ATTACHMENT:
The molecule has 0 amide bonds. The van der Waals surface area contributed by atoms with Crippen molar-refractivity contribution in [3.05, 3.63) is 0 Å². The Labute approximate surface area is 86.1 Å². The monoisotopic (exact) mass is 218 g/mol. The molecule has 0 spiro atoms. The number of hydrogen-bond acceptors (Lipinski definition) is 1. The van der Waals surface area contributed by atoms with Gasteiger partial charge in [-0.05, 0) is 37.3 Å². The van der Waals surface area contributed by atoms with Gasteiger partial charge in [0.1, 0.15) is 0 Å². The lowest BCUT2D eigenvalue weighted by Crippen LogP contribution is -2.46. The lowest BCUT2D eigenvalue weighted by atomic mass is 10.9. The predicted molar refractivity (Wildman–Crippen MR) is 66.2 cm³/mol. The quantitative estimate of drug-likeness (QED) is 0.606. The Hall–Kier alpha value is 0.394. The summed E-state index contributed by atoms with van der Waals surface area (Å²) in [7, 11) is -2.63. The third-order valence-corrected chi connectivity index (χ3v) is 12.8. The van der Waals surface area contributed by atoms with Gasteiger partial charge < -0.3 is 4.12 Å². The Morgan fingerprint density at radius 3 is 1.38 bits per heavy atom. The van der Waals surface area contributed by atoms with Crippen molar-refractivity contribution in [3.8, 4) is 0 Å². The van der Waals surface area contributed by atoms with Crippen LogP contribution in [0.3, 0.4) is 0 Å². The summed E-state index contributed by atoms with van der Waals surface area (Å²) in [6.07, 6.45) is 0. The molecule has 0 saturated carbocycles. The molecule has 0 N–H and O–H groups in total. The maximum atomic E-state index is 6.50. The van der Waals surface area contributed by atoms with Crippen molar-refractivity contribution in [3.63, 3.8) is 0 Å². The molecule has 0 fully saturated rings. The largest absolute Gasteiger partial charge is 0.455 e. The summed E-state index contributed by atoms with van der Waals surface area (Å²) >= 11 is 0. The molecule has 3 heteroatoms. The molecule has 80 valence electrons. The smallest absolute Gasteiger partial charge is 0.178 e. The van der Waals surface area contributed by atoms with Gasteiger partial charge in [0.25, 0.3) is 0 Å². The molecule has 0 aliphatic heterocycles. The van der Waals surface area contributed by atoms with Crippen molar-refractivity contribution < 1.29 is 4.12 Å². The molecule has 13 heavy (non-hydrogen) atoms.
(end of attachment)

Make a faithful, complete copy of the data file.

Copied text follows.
The molecule has 0 amide bonds. The van der Waals surface area contributed by atoms with Crippen molar-refractivity contribution in [3.05, 3.63) is 0 Å². The Labute approximate surface area is 86.1 Å². The monoisotopic (exact) mass is 218 g/mol. The molecule has 0 spiro atoms. The number of hydrogen-bond acceptors (Lipinski definition) is 1. The van der Waals surface area contributed by atoms with Gasteiger partial charge in [-0.05, 0) is 37.3 Å². The van der Waals surface area contributed by atoms with Gasteiger partial charge in [0.1, 0.15) is 0 Å². The lowest BCUT2D eigenvalue weighted by Crippen LogP contribution is -2.46. The lowest BCUT2D eigenvalue weighted by atomic mass is 10.9. The predicted molar refractivity (Wildman–Crippen MR) is 66.2 cm³/mol. The quantitative estimate of drug-likeness (QED) is 0.606. The Hall–Kier alpha value is 0.394. The summed E-state index contributed by atoms with van der Waals surface area (Å²) in [7, 11) is -2.63. The third-order valence-corrected chi connectivity index (χ3v) is 12.8. The van der Waals surface area contributed by atoms with Gasteiger partial charge < -0.3 is 4.12 Å². The Morgan fingerprint density at radius 3 is 1.38 bits per heavy atom. The van der Waals surface area contributed by atoms with Crippen molar-refractivity contribution in [3.8, 4) is 0 Å². The van der Waals surface area contributed by atoms with Crippen LogP contribution in [0.3, 0.4) is 0 Å². The summed E-state index contributed by atoms with van der Waals surface area (Å²) in [6.07, 6.45) is 0. The molecule has 0 saturated carbocycles. The molecule has 0 N–H and O–H groups in total. The maximum atomic E-state index is 6.50. The van der Waals surface area contributed by atoms with Crippen molar-refractivity contribution in [3.63, 3.8) is 0 Å². The molecule has 0 fully saturated rings. The largest absolute Gasteiger partial charge is 0.455 e. The summed E-state index contributed by atoms with van der Waals surface area (Å²) >= 11 is 0. The molecule has 3 heteroatoms. The molecule has 80 valence electrons. The smallest absolute Gasteiger partial charge is 0.178 e. The van der Waals surface area contributed by atoms with Gasteiger partial charge in [0.25, 0.3) is 0 Å². The molecule has 0 aliphatic heterocycles. The van der Waals surface area contributed by atoms with Crippen molar-refractivity contribution < 1.29 is 4.12 Å². The molecule has 13 heavy (non-hydrogen) atoms.